Zoë: One thing I loved about writing this chapbook was how totally un-torturous the experience was – it was such fun. That had a lot to do with the collaborative aspect, but also a lot to do with the shorter form and the fact that the project had a focus, a pull towards its own conclusion. I know I’ve wrangled poems for years to try to make them fit into something book length, and some of that has felt less than fun.  As N. says above – find a compelling project. When you have an idea, just keep writing it until it’s done. I want to take our advice and make another one!

What question would you like to ask future writers featured at Speaking of Marvels?

Nicole: Poems or hamburgers?

What was the last book you read that made you stop reading, just for a moment even, because you didn’t want it to be over?

Nicole: The Elena Ferrante novels.

Zoë: I’m reading them now. I’m on the second one. Reading really slowly for that precise reason. Also Lauren Groff’s Fates and Furies.

If you wrote about one year from your life as a chapbook subject, which year would you pick? Why?

Nicole: 13. Because, well, 13.

Zoë: Maybe 7. My eldest daughter is 7 and watching her be 7 is reminding me of what it felt like to be 7. Such a transition year – out of early childhood and into real girlhood.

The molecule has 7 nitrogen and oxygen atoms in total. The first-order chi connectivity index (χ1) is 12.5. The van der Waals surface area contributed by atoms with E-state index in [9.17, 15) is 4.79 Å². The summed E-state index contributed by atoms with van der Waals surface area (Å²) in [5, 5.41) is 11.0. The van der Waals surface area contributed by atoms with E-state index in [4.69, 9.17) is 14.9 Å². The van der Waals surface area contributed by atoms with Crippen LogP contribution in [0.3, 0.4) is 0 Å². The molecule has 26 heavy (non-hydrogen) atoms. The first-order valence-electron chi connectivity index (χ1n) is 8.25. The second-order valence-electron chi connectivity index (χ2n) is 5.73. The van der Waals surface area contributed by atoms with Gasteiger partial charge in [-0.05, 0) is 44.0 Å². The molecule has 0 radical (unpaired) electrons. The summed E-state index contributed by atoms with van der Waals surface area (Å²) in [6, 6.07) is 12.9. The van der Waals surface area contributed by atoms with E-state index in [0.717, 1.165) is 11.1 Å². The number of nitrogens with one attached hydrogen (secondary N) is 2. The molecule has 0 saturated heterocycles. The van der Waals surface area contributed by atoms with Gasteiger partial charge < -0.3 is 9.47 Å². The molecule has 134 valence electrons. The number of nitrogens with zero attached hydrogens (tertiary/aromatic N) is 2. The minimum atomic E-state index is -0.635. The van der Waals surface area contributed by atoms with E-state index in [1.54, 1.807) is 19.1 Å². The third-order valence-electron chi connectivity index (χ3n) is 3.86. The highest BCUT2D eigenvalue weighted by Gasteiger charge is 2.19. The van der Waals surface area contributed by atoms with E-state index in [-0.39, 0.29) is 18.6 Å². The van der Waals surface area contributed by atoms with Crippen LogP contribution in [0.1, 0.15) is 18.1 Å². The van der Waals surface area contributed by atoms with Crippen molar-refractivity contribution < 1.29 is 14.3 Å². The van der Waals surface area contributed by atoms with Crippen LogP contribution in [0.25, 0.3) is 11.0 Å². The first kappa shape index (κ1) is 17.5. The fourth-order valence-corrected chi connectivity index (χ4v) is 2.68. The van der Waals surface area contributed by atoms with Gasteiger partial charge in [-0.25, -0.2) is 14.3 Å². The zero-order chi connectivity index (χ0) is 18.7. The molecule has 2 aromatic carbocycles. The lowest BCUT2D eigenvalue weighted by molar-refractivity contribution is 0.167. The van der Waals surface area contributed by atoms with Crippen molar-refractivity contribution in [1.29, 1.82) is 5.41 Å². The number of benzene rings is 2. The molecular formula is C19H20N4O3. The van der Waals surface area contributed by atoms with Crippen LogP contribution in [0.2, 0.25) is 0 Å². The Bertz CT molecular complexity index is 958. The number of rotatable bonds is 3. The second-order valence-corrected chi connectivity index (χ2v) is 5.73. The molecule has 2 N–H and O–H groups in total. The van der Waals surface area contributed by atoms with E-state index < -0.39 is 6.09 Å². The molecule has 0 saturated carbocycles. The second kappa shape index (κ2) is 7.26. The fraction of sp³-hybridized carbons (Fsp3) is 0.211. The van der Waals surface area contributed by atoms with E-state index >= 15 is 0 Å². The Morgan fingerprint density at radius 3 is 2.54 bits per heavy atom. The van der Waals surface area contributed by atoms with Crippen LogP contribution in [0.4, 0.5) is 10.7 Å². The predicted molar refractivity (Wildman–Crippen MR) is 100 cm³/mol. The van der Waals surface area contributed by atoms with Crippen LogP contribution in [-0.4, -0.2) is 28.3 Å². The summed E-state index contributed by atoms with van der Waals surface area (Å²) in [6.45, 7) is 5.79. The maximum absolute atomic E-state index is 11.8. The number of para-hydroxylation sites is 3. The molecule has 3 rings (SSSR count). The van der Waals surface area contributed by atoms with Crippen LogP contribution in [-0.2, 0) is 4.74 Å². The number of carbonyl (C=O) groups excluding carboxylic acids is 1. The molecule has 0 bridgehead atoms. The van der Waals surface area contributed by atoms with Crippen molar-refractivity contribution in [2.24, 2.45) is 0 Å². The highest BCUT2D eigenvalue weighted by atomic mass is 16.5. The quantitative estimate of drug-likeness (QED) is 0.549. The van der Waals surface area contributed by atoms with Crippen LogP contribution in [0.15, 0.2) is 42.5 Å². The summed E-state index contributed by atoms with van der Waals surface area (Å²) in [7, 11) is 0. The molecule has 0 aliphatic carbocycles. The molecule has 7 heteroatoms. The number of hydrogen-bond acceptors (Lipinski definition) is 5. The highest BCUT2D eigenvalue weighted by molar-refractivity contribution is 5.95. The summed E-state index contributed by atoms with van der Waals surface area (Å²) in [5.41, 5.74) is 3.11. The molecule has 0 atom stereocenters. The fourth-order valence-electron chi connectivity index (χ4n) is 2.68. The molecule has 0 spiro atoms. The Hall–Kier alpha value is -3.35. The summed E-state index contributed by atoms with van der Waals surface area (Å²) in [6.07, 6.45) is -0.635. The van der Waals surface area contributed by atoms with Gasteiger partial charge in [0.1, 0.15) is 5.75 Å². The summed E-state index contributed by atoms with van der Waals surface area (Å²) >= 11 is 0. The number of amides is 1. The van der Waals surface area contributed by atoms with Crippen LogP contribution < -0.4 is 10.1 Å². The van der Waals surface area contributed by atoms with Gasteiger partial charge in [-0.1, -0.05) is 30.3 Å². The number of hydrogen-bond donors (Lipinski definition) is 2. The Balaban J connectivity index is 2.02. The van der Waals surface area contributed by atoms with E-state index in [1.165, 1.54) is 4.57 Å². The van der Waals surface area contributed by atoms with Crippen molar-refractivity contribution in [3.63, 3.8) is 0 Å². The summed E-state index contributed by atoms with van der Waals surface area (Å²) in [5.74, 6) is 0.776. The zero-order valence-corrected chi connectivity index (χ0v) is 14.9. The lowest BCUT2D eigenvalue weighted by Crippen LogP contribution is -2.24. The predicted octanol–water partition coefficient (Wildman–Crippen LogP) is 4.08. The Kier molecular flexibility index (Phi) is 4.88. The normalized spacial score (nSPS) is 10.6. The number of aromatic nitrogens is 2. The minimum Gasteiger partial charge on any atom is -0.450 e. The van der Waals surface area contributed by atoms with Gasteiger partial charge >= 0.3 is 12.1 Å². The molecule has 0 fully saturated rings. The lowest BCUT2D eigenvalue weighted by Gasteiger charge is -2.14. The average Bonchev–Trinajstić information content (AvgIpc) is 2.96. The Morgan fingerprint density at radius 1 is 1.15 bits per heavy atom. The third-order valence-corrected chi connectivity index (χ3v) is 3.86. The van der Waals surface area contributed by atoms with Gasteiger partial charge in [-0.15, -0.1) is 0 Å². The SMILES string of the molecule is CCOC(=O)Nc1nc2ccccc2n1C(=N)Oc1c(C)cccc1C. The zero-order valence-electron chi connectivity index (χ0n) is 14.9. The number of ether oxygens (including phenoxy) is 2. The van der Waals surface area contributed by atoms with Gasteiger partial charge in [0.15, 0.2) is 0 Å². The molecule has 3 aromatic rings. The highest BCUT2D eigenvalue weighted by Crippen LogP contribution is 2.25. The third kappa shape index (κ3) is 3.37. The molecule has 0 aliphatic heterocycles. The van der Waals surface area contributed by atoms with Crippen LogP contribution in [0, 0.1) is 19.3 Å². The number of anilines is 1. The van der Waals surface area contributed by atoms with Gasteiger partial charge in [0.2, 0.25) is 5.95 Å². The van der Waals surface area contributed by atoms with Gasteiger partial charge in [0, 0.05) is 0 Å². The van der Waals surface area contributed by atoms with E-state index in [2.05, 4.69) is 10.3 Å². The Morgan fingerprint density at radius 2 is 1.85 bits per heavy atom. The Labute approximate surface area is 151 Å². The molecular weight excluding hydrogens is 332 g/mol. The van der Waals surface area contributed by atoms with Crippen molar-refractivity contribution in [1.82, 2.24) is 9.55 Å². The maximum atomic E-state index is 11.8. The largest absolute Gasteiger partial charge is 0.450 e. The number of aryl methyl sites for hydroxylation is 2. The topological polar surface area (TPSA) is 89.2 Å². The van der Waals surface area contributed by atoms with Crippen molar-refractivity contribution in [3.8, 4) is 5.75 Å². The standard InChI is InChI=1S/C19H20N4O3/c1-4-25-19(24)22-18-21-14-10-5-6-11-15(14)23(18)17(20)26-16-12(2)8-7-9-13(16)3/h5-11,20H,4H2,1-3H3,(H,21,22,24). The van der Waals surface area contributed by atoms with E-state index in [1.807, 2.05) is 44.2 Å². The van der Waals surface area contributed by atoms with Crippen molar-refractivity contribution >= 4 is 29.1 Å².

Without stopping to think, who are ten poets whose work you would tattoo on your body, or at least your clothing, to take with you at all times?

Nicole: Jean Valentine, Mary Ruefle, James Wright, Anne Sexton, Rilke, CD Wright, Mary Oliver, William Carlos Williams, Lucille Clifton, Marina Tsvetaeva

Zoë: Jack Gilbert, Elizabeth Bishop, Lorca, Jean Valentine, Hopkins, James Wright, Rumi, Seamus Heaney, Dylan Thomas, Claudia Rankine

If you could choose another artistic path (painting, music, dance, etc.) what would it be and why?

Nicole: Maybe cooking. So I wouldn’t consider turkey meatballs & Skittles dinner.

Zoë: I’d like to be able to build/make beautiful useful things. Bowls, chairs.

Which poem is the “misfit” in your collection and why?

Nicole: Probably the joke poem. It’s a whole joke!

What’s the title for a book you haven’t written yet?

Nicole: Summer: A Study